Proximity Crimes In Iraq

The New York Times has an interesting article detailing a day in the search for the three missing soldiers. In one day, one soldier is killed by a land mine that also wounds others. A second soldier is killed by a sniper’s bullet. The soldiers forge forward with courage and determination.

An interesting tidbit contained in the article involves the arrest of five Iraqis who are in a building near where the land mine took the life of the American soldier. They are checked against a list of suspected insurgents and found not to be listed. They are arrested anyway purportedly for being in the “proximity” of the bombing.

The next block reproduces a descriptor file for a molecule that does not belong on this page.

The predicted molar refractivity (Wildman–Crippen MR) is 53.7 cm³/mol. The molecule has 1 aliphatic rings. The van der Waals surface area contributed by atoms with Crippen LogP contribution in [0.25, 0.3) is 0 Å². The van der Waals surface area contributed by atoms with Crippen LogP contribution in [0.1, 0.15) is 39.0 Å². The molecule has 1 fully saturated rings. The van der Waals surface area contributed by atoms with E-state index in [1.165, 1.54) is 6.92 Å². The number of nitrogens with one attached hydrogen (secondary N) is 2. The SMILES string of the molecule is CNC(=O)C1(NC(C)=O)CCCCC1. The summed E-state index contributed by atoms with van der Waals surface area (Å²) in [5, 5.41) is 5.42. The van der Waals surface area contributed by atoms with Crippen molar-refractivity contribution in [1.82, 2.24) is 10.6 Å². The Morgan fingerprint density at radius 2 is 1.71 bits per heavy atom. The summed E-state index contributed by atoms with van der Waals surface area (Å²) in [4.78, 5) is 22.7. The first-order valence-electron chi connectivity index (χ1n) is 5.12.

It struck me as an odd tactic likely to net many innocent Iraqis and create animosity toward the Americans and Iraqi security forces in those wrongly jailed as well as their families. On the other hand, proximity arrests probably take a number of actual insurgents into custody.

My question is whether there is any evidence or studies that support this tactic. My initial thought is that it sounds likely to be counterproductive.

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